Poetry – A Recollection

My father’s friend came once to tea.
He laughed and talked. He spoke to me.
But in another week they said
That friendly pink-faced man was dead.

“How sad . .” they said, “the best of men . .”
So I said too, “How sad”; but then
Deep in my heart I thought with pride,
“I know a person who has died.”

— Frances Cornford

Poetry – Home

I came back late and tired last night
Into my little room,
To the long chair and the firelight
And comfortable gloom.

But as I entered softly in
I saw a woman there,
The line of neck and cheek and chin,
The darkness of her hair,
The form of one I did not know
Sitting in my chair.

I stood a moment fierce and still,
Watching her neck and hair.
I made a step to her; and saw
That there was no one there.

It was some trick of the firelight
That made me see her there.
It was a chance of shade and light
And the cushion in the chair.

Oh, all you happy over the earth,
That night, how could I sleep?
I lay and watched the lonely gloom;
And watched the moonlight creep
From wall to basin, round the room,
All night I could not sleep.

Poetry – When the Year Grows Old

I cannot but remember
When the year grows old—
October—November—
How she disliked the cold!

She used to watch the swallows
Go down across the sky,
And turn from the window
With a little sharp sigh.

And often when the brown leaves
Were brittle on the ground,
And the wind in the chimney
Made a melancholy sound,

She had a look about her
That I wish I could forget—
The look of a scared thing
Sitting in a net!

Oh, beautiful at nightfall
The soft spitting snow!
And beautiful the bare boughs
Rubbing to and fro!

But the roaring of the fire,
And the warmth of fur,
And the boiling of the kettle
Were beautiful to her!

I cannot but remember
When the year grows old—
October—November—
How she disliked the cold!

— Edna St. Vincent Millay

Related References

Poetry – The Scarecrow

Once I said to a scarecrow, “You must be tired of standing in this lonely field.”

And he said, “The joy of scaring is a deep and lasting one, and I never tire of it.”

Said I, after a minute of thought, “It is true; for I too have known that joy.”

Said he, “Only those who are stuffed with straw can know it.”

Then I left him, not knowing whether he had complimented or belittled me.

A year passed, during which the scarecrow turned philosopher.

And when I passed by him again I saw two crows building a nest under his hat.

— Khalil Gibran

Poetry – The House of Eld

Now the old winds are wild about the house,
And the old ghosts cry to me from the air
Of a far isle set in the western sea,
And of the evening sunlight lingering there.

Ah! I am bound here, bound and fettered,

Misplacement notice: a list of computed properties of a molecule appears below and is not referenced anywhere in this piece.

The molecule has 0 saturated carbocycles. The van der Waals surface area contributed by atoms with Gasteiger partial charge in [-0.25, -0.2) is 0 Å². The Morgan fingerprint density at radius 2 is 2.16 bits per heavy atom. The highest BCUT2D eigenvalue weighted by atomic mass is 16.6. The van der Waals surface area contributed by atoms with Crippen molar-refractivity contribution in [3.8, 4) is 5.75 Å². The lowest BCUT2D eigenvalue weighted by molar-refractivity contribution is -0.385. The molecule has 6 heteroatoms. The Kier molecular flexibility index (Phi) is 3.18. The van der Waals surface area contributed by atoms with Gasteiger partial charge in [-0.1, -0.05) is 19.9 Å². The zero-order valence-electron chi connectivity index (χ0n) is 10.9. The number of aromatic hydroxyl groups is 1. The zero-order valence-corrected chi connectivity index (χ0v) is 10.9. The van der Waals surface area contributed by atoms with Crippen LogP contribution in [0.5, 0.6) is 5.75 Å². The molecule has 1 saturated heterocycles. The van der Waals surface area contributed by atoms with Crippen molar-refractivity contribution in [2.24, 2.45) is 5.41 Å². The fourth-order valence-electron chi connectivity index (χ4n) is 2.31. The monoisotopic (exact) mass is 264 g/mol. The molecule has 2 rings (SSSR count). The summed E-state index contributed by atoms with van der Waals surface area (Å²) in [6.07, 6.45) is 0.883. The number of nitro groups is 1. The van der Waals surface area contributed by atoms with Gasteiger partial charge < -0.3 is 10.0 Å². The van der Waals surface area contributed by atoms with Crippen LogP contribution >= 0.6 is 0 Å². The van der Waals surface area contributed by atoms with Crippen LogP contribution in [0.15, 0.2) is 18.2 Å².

The dark house crumbles, and the woods decay,
I was too fain of life, that bound me here;
Away, old long-loved ghosts, away, away!

— Geoffrey Bache Smith

Poetry – Poverty

If I am poor it is that I am proud,
If God has made me naked and a boor
He did not think it fit his work to shroud.

The poor man comes from heaven direct to earth
As stars drop down the sky and tropic beams.
The rich receives in our gross air his birth,
As from low suns are slanted golden gleams.

Men are by birth equal in this that given
Themselves and their condition they are even.
The less of inward essence is to leaven
The more of outward circumstance is given.

Yon sun is naked bare of satellite
Unless our earths and moons that office hold,
Though his perpetual day feareth no night
And his perennial summer dreads no cold.

Where are his gilded rays but in our sky?
His solid disk doth float far from us still,
The orb which through the central way doth fly
Shall naked seem though proudly circumstanced.

I’ll leave my mineral wealth hoarded in earth?
Buried in seas in mines and ocean caves
More safely kept than is the merchant’s worth,
Which every storm committeth to the waves.

Mankind may delve but cannot my wealth spend,
If I no partial store appropriate
no armed ships into the Indies send
To rob me of my orient estate 

The rich man’s clothes keep out the genial sun
But scarce defend him from the piercing cold
If he did not his heavenly garment shun
He would not need to hide beneath a fold.

— by Henry David Thoreau

Poetry – RONDEAU

Jenny kissed me when we met,
Jumping from the chair she sat in;
Time, you thief, who love to get
Sweets into your list, put that in:
Say I’m weary, say I’m sad,
Say that health and wealth have missed me,
Say I’m growing old, but add,
Jenny kissed me.

— Leigh Hunt